Legislators Ponder the Post-COVID Future

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In a virtual legislative update on May 13, lawmakers discussed the future of state programs in the wake of the COVID-19 outbreak. The Winter Park Chamber of Commerce session, moderated by Orlando Sentinel columnist Scott Maxwell, focused on arts funding, education, and the state’s unemployment crisis.

A group of legislators in a virtual meeting
In a legislative update moderated by Scott Maxwell, lawmakers discussed the ups and downs of this year’s legislative session on May 13, 2020.

Florida state legislators on the panel included:

  • Sen. Linda Stewart, District 13
  • Sen. Victor M. Torres, Jr., District 15
  • Rep. Anna V. Eskamani, District 47
  • Rep. Joy Goff-Marcil, District 30
  • Rep. Amy Mercado, District 48
  • Rep. Carlos Guillermo Smith, District 49
  • Rep. David Smith, District 28

Reflecting on this year’s state legislative session, lawmakers cheered the announced funding of $19 million for arts and culture programs. Although well below the approximately $60 million requested by groups statewide, lawmakers were encouraged by the outcome. “We worked really hard to boost arts and culture funding to its full potential,” touted Carlos Guillermo Smith. “For every dollar we invest [in the arts], we get nine dollars back. That’s a very good investment.”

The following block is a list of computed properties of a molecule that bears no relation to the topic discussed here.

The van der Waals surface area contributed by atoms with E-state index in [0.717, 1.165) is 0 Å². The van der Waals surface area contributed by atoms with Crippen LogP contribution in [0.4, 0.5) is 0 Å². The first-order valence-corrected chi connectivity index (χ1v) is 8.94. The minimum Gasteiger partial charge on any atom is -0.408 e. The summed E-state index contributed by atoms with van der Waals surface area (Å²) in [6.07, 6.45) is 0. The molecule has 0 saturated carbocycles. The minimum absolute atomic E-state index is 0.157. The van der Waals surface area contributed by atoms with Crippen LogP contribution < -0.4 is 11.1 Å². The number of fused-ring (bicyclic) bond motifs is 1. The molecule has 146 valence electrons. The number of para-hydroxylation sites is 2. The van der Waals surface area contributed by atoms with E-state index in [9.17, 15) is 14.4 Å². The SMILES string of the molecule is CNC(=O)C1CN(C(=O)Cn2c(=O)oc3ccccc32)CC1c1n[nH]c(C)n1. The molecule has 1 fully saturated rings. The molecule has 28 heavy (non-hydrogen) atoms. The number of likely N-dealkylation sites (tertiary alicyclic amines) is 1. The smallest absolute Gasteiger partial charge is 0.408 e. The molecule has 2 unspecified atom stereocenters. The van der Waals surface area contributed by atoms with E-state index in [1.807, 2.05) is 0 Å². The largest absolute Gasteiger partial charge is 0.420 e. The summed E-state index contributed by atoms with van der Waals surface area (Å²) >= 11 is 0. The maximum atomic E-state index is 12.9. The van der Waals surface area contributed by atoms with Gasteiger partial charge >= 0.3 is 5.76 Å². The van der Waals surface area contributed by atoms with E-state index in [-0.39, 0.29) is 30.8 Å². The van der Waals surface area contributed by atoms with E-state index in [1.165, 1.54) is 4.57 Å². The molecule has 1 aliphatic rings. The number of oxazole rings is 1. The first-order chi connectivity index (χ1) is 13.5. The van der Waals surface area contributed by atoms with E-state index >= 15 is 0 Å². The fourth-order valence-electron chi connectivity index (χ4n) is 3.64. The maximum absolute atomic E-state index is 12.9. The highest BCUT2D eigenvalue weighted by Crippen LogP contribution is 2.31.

Senator Stewart shared the sentiment, but reflected on the challenge of allocating the money in the state budget with so many competing priorities. “It’s always a struggle every year as it was this year.” There is some fear that the governor will veto the arts funding in the budget, especially in light of the coronavirus pandemic. “With the next budget not signed yet, arts funding could be on the chopping block,” noted Eskamani. She also pointed to the need for federal funding in the wake of state funding challenges.

Legislators also called out other successes in this year’s session, including allocations for the environment and teacher compensation. “It’s refreshing to see that we were able to allocate a huge amount of money to education and teacher pay.” Carlos Guillermo Smith concurred: “I’m most proud that we were able to invest a substantial amount of money in teacher pay.”

The session also focused on the state’s unemployment crisis, including many complaints around the state’s electronic system and its lack of capacity and user-friendliness. “This is a total disaster,” Senator Stewart explained. “No one could get online to even apply.” Legislators described the many faults of the system, complaints received, and efforts to help constituents file for and secure benefits. “We’re all dealing with hundreds of calls,” Mercado explained.

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